AFL coaches let go by their clubs during the coronavirus crisis have been told to apply for Centrelink or look for manual labour jobs.
The AFL and its 18 clubs have stood down around 80 per cent of their workforce in anticipation of a fall in revenue of up to $1 billion this year caused by the suspension of the premiership season.
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All 18 senior coaches still have their jobs, but a number of assistant coaches have been let go.
“Coaches have been told to apply for Centrelink payments or pick up a job as a manual labourer as they fight through several months without their AFL incomes,” the Herald Sun reported on Thursday.
AFL Coaches Association chief executive Mark Brayshaw said coaches need to face the harsh new reality.
“There’s a raft of advice we’re providing to the coaches, starting with legal advice which, thankfully, hasn’t been called upon,” Brayshaw said.
“We are also helping them to become aware of some of the federal governments initiatives that people that have been stood down can get access to, including superannuation and Services Australia opportunities.
“We have also invited them to put their hand up for short-term manual labour-type jobs that some industries are looking for.”
Silver lining in AFL coaching cuts?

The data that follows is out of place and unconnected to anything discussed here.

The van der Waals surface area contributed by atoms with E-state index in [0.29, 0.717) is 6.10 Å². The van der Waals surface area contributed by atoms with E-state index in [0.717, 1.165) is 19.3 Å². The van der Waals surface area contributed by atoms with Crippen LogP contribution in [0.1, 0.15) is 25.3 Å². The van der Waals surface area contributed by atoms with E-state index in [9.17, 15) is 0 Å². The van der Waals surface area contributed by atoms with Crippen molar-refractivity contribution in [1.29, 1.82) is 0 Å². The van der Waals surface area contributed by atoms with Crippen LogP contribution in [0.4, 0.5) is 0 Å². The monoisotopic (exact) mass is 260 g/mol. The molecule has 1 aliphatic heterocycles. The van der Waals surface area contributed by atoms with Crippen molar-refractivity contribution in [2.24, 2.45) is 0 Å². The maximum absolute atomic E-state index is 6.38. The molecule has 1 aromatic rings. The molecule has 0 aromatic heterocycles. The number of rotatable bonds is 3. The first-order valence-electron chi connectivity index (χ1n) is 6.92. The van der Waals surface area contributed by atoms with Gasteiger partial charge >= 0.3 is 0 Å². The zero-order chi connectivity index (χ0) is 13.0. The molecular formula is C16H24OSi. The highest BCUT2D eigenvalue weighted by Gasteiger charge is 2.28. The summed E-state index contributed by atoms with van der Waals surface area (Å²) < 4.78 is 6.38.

AFL legend Malcolm Blight is hopeful leaner coaching panels and a purer form of the game will emerge after the financial firestorm.
Blight, who coached Adelaide to flags in 1997 and 1998, believes clubs will have no choice but to slash coaching budgets even after some level of normality returns.
“I think the amount of money being wasted inside football clubs, particularly in coaching departments, has been excessive,” Blight told SEN on Thursday.
“I've thought it for years, I've said it for years. I hate people losing their jobs but this is going to be a reality check for everybody.”
Blight used the infamous footage of an Essendon coaching box from last season that was crammed with people and laptops to illustrate his point.
“It's just illogical and impractical and for the football world to get away with it, I've been mystified for years by it,” he said.
“I hope it does change and that way we might get a pure game back.
“... It's a players' game, let the players play. We should be trying to help them through the little hiccups, not trying to invent the hiccups.”